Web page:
Growing up, I have fond memories of time spent with my father Richard making trips to Ikea for furniture. Imagine a young, curious boy who was amazed by the shelves in the warehouse full of neatly packaged furniture. That was never where the fun ended. Once we brought our boxes home, there was the joyous task of assembling our furniture. But first, we needed to open those boxes. I would always take everything out and leave them in a chaotic pile in the middle of the floor.
Now my dad, being the experienced Ikea builder that he was, looked at my pile and together we organized my mess into the appropriate sections so that we could see all the parts in their respective context. By doing this, we had reduced the amount of overwhelm from building Ikea furniture – at least we knew all the pieces we had to work with.
Me being the eager, excited kid that I was, got straight to work trying to put the pieces together with no concept of how they fit into the larger picture of my future Hemnes. Once again, my dad, the ever experienced Ikea builder gently guided my attention to the most important document – the instruction manual. I only say experienced in this context because knowing my father he probably had past experience with building furniture without consulting the instruction manual only to realized that he had misplaced one peg which caused him restart the entire project.
I imagine that this is how many people can relate to seeing their financial and retirement plan – so many different pieces strewn around our minds with very little idea of how it will all fit into that finished product that we saw in the Ikea show room. This often can lead to a lot of frustration and overwhelm.
Many of these questions and concerns relate to the following questions:
• When can I retire?
• When should I take my government benefits?
• Am I saving enough?
A financial plan will help you pull those pieces together and give direction on what you need to do right now. We can go pursue and go into our retirement with confidence in how we can live.
Trying to answer all these questions at once is overwhelming. It makes it even more difficult to have confidence in our retirement. You’ve worked hard your entire life to establish your financial freedom.
If we don’t have clear answers, our brains will default to whatever people around us are saying. This is wrong on so many levels because of the uniqueness of your situation.
To emphasize how unique your retirement situation could be, let’s break down the above questions into smaller more clarifying questions.
When can I retire?
Many of us reach the age where we start to question whether or not we can afford retirement, thinking that surely it is just for the rich. And yet, retirement is an important part of life and should be planned for.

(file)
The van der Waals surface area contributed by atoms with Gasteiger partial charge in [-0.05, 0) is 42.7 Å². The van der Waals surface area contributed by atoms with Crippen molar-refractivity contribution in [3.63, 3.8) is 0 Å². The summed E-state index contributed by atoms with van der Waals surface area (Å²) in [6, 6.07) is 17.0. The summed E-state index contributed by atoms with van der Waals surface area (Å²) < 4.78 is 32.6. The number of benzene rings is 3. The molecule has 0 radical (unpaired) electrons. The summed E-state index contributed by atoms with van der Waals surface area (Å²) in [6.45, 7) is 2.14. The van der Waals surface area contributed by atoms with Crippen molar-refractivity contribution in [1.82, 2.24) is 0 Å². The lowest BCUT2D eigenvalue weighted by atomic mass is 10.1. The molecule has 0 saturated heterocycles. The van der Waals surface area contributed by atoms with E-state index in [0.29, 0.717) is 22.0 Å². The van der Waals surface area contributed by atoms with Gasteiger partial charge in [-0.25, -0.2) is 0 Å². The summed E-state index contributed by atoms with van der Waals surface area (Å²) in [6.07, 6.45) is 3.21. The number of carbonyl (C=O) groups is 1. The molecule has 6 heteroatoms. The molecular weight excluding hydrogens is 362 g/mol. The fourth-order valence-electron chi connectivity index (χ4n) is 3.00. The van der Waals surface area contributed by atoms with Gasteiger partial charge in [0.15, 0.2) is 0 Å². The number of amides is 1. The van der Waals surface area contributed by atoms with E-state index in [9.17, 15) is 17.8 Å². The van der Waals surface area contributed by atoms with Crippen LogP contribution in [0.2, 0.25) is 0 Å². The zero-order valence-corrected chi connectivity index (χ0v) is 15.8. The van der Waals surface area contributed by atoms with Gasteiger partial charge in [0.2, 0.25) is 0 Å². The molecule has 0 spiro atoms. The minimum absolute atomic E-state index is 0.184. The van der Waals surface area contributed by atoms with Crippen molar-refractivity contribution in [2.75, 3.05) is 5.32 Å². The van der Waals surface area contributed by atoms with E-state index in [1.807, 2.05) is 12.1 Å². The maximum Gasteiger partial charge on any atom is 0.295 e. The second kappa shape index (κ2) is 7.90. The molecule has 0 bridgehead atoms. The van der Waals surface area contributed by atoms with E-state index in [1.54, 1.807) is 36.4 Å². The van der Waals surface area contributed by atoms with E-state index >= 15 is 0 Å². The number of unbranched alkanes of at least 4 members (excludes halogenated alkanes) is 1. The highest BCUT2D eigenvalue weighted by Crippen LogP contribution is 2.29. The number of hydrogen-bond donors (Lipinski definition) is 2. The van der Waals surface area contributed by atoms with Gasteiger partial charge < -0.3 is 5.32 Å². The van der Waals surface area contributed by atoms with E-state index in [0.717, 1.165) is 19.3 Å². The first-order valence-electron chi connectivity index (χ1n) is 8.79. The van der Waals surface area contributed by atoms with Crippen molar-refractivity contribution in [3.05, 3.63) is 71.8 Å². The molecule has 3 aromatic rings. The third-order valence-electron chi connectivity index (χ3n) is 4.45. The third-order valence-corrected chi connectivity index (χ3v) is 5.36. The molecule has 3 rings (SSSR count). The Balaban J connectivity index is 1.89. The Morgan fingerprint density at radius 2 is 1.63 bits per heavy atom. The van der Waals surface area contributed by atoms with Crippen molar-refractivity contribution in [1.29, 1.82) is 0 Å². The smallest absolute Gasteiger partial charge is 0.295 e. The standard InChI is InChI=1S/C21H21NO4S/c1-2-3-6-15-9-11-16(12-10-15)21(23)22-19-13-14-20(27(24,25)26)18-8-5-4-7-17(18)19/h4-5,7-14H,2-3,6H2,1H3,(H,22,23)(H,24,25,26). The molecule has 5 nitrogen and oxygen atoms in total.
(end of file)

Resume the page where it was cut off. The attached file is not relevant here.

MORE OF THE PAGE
So when can I retire? The answer to this question depends on how much money you have saved up in relation to your monthly expenses. It also depends on what you want in your retirement.
Some people want an active lifestyle in their later years while others hope to be more laid back. Some may want to travel full time while others might want to stay close to home. There are endless possibilities in terms of what you plan do when you retire, but it all starts with knowing when you can retire.
Another thing to often consider is “Are you ready to retire?”
This is a big question that we are often not prepared for. Some things that immediately come to mind include:
• Are you ready to leave the social environment you may have been a part of for years?
• Are you ready to spend MORE time with your spouse?
• Have you considered using your vacation time to do a “practice retirement” to see what that looks like!
When should I take my government benefits?
In Canada, the age of retirement is 65. Further, the Canada Pension Plan (CPP) pension benefits can be taken as early as 60 with a reduced monthly payment. The CPP is a contributory, earnings-related social insurance program that helps provide pensions to persons who retire after contributing to the plan through payroll deductions for at least 10 years.
When you take CPP early, you’ll receive a reduced benefit and when you defer it you’ll get bonused up. You need to decide whether you want the money in your hands now or take a bigger income later on. If you’re planning on living a long time, it might be better to wait!
When it comes to your government benefits the simplest question we can ask is “Do you need the cash flow now?”
Am I saving enough?
I’ve been making a point of saving as much as possible for retirement, but after reading through these questions and concerns, I realized that it’s hard to know what you’re saving up enough for. It really depends on your aspirations and dreams for your retirement.
What do you want to do with your money in retirement? Have you considered the societal effects of your consumption? These are all things that might change how much or how little you need to save for what kind of lifestyle.
How much should I be saving? There are some simple ways to come up with an estimate here.
First of all, are you even saving at all!!! Will it really hurt you financially to challenge yourself to increase your monthly investment program?
I love the nautical analogy of navigating a boat across the ocean to a destination. You can see it on the horizon, you use all navigational tools and charts at your disposal to get you there and then you arrive and get to experience what you’ve always been looking forward to. The big question is – have you really arrived or do you then look for what’s next on the horizon. We prefer the latter. A proper financial plan will help you navigate toward the goals that matter and help you adapt to the inevitable changes and new goals that life presents you. If you want to put together a plan that answers all of your questions and concerns, please schedule a conversation with one of our team members to begin!